The J/70 fleet has a compelling line-up of forty teams with the potential to seize the crown, as demonstrated at the two winter warm-up events where different faces claimed the top three standings. Those likely to feature up front include the USA teams headed up by Joel Ronning, Ryan McKillen, John Heaton, Trey Sheehan and Pamela Rose. But equally, some of the newer teams such as Great Britain’s JOLT, which includes plenty of Olympic talent, could pack a punch and change the leaderboard guard. Of course, the reigning J/70 World Champion, Paul Ward (GBR), will no doubt also set the race track rivalry stakes.

Plenty of twists and turns will unfold in the fully-primed Melges 24 fleet, where both the reigning silver and bronze World Championship medalists, Bruce Ayres (USA) and Andrea Pozzi (ITA), will be on the starting line. Amongst those also up for the challenge in the twenty-eight boat fleet will be the best two overall finishers from the two warm-up events here in Miami over the winter, Bora Gulari (USA) and Travis Weisleder (USA), who will resume their neck and neck performance.

Last year’s champion in the Viper 640, Mary Ewenson, returns to defend her title but will have to go through some tough opposition to be on top of the twenty-two other teams on the track. Plenty of talent will join the action across the VXOne, AV8 and Windfoil classes and new heroes will be born.

Published in Star
Afloat.ie Team

About The Author

Afloat.ie Team

Email The Author

Afloat.ie is Ireland's dedicated marine journalism team.

Have you got a story for our reporters? Email us here.

We've got a favour to ask

More people are reading Afloat.ie than ever thanks to the power of the internet but we're in stormy seas because advertising revenues across the media are falling fast. Unlike many news sites, we haven’t put up a paywall because we want to keep our marine journalism open.

Afloat.ie is Ireland's only full–time marine journalism team and it takes time, money and hard work to produce our content.

So you can see why we need to ask for your help.

If everyone chipped in, we can enhance our coverage and our future would be more secure. You can help us through a small donation. Thank you.

Direct Donation to Afloat button

The Star keelboat is a 6.9 metres (23 ft) one-design racing keelboat for two people designed by Francis Sweisguth in 1910.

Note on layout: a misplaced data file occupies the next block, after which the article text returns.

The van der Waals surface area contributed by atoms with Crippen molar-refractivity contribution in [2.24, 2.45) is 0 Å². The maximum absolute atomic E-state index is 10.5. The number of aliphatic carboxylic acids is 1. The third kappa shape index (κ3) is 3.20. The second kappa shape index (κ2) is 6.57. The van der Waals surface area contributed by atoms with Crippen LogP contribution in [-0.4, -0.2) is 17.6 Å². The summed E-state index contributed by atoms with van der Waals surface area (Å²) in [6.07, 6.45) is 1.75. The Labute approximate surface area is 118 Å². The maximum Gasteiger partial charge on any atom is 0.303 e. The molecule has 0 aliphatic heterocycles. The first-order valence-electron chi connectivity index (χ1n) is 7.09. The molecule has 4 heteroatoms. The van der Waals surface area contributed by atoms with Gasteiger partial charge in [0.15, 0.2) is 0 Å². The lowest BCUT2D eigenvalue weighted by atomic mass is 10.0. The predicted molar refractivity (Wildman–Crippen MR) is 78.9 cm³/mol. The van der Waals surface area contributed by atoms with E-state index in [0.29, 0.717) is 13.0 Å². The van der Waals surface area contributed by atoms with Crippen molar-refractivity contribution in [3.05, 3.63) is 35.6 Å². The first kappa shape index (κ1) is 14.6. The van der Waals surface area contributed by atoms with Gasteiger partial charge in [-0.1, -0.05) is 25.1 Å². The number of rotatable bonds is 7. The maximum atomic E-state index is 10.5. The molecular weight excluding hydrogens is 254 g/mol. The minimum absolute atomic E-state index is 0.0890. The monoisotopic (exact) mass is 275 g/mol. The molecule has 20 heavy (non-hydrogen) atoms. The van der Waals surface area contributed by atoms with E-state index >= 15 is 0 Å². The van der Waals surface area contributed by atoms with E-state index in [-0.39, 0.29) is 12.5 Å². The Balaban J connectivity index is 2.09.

The Star was an Olympic keelboat class from 1932 through to 2012, the last year keelboats appeared at the Summer Olympics at which Ireland's representatives were Peter O'Leary and David Burrows.

Ireland has performed well in the class internationally thanks to some Olympic campaigns including a bronze medal at the Star World Championships in 2000, won by Mark Mansfield and David O'Brien.

The boat is sloop-rigged, with a mainsail larger in proportional size than any other boat of its length. Unlike most modern racing boats, it does not use a spinnaker when sailing downwind. Instead, when running downwind a whisker pole is used to hold the jib out to windward for correct wind flow.

Early Stars were built from wood, but modern boats are of fibreglass and carbon construction.

The boat must weigh at least 671 kg (1,479 lb) with a maximum total sail area of 26.5 m2 (285 sq ft).

The Star class pioneered an unusual circular boom vang track, which allows the vang to effectively hold the boom down even when the boom is turned far outboard on a downwind run.

Another notable aspect of Star sailing is the extreme hiking position adopted by the crew and at times the helmsman, who normally use a harness to help hang low off the windward side of the boat with only their lower legs inside.

At A Glance – Star Specifications

Designer Francis Sweisguth
Year 1910
Crew 2 (Skipper + Crew)
S + 1.5 C ≤ 250 kg (550 lb)[1]
Draft 1.016 m (3 ft 4 in)
Hull Type keelboat
Hull weight ≥ 671 kg (1,479 lb)
(including keel)
LOA 6.922 m (22 ft 9 in)
LWL 4.724 m (15 ft 6 in)
Beam 1.734 m (5 ft 8 in) at deck
1.372 m (4 ft 6 in) at chine
Hull appendages
Keel/board type bulb keel
401.5 ± 7 kg (885 ± 15 lb)
Rig
Rig type sloop
Mast length 9.652 m (31 ft 8 in)
Sails
Mainsail area 20.5 m2 (221 sq ft)
Jib/genoa area  6.0 m2 (65 sq ft)
Upwind sail area ≤ 26.5 m2 (285 sq ft)

Featured Sailing School

INSS sidebutton

Featured Clubs

dbsc mainbutton
Howth Yacht Club
Kinsale Yacht Club
National Yacht Club
Royal Cork Yacht Club
Royal Irish Yacht club
Royal Saint George Yacht Club

Featured Brokers

leinster sidebutton

Featured Webcams

Featured Car Brands

subaru sidebutton

Featured Associations

ISA sidebutton dob
ICRA
isora sidebutton

Featured Events 2020

Wave button for Afloat new dates

Featured Chandleries

CHMarine Afloat logo
osm sidebutton
viking sidebutton

Featured Sailmakers

northsails sidebutton
uksails sidebutton

quantum sidebutton

Featured Marinas

dlmarina sidebutton

Featured Blogs

W M Nixon - Sailing on Saturday
podcast sidebutton
mansfield sidebutton
BSB sidebutton
sellingboat sidebutton

Please show your support for Afloat by donating